As Muslims, it is our duty to ensure that we complete half our deen and to complete half our deen, we must get married. By getting married a person can overcome temptation and escape the traps of evil. With the help of Allah of course, we can build a stable foundation for us and our children.
A hadith, narrated by Anas ibn Malik, states that:
Allah’s Messenger (peace be upon him) said, “When a man marries, he has fulfilled half of the ‘deen’; so let him fear Allah regarding the remaining half.”
Many of us think about marrying the man or woman of our dreams and pursuing a life full of happiness and adventure with that special person. Our biggest fantasy is falling in love and experiencing love as we see in films and dramas. How amazing would it be to marry your soul mate and best friend? Sadly, that is not always the case, particularly in Muslim communities.
There are a large number of married couples who do not share any emotion or common traits with their spouses because of the lack of communication and involvement before the marriage. This is a result of only being married to fulfill the wishes of their parents, but in reality the person actually getting married is not given a say. Although arranged marriages like these are becoming less and less common with the progress of time, nobody can deny that they still exist.
With my own experience, I would say that love comes after marriage, not before. Love needs to be built through trust and respect. Both parties must ensure that they understand the needs of one another and most importantly treat each other’s views and interests with respect. It is a huge commitment and no doubt it can be a very hard process. But it requires teamwork and team effort to maintain a happy relationship.
The negative views must be destroyed and you must be optimistic and hopeful at all times. Don’t think ‘I can never love this man/woman!’ or ‘how am I going to talk to her/him about having children?’ because eventually you will both get used to each others’ company if you let those fear-triggering thoughts be erased from your mind. He is your husband now and you are his wife, you are one. Always look on the bright side of things as you never know were the good can lie.
I never knew my husband when I got married to him; it was arranged by my uncle. It all started at my uncle’s wedding when he approached me and told me that his best friend of 6 years wanted my hand in marriage. At the age of 18, the first thing that popped into me head was NO. I was far from ready to get married! I was still a baby.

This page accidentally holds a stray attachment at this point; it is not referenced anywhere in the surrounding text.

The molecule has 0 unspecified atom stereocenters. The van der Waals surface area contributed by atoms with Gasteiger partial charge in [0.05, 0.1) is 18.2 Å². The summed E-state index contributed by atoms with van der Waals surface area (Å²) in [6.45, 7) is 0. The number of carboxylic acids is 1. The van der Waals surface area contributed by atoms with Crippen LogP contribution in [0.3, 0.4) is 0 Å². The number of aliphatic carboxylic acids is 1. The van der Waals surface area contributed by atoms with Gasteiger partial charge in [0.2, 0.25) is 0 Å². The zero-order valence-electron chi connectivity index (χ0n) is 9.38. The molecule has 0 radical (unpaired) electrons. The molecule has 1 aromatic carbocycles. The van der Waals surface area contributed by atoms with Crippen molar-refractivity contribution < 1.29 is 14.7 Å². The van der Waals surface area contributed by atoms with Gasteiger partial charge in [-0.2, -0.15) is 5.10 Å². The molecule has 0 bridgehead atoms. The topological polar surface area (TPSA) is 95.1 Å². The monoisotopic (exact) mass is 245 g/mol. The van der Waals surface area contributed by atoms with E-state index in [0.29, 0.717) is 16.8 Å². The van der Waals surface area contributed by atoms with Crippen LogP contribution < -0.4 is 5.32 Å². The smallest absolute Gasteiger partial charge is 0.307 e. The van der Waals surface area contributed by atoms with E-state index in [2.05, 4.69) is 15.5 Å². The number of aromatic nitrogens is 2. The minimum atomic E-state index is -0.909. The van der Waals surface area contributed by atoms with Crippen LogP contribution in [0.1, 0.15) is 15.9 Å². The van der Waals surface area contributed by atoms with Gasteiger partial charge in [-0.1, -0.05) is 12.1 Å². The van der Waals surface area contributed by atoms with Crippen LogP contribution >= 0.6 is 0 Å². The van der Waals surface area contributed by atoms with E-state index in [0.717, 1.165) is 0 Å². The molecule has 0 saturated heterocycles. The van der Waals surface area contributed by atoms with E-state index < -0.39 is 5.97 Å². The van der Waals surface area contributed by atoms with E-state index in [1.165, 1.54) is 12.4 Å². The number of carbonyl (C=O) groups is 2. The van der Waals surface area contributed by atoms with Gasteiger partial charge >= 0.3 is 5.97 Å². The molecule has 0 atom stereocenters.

I had never seen this man or spoken to him before. Plus he was way older than I was and the thought of that made my skin crawl. Where did he see me? I asked my uncle. He said nothing.
“Think about it and let me know,” he told me. After a few weeks of negotiation with my mum, I decided to put my trust in Allah and proceed. I accepted the proposal. At this point, I had only met him on four occasions for a quick coffee. I was at work one morning and my mum called and said: “your wedding will be next month.” It had to happen before my mother in law’s visa would expire. So, with full patience I went through with it and we got married.
It was awkward at first. It took me a few months to warm up to him. It was hard.
But three years on, and all I can say is al-hamdoulilah. It’s been the best thing I have ever done. Mashallah my life had changed completely. We started bonding and discovering new things about each other every day. This is because I choose to stay positive and make things work whatever the case may be. It’s not a picture perfect life and we do have our occasional disputes but that’s life right.
Again my dear brothers and sisters don’t give up, keep working hard to make sure half your deen has truly been fulfilled.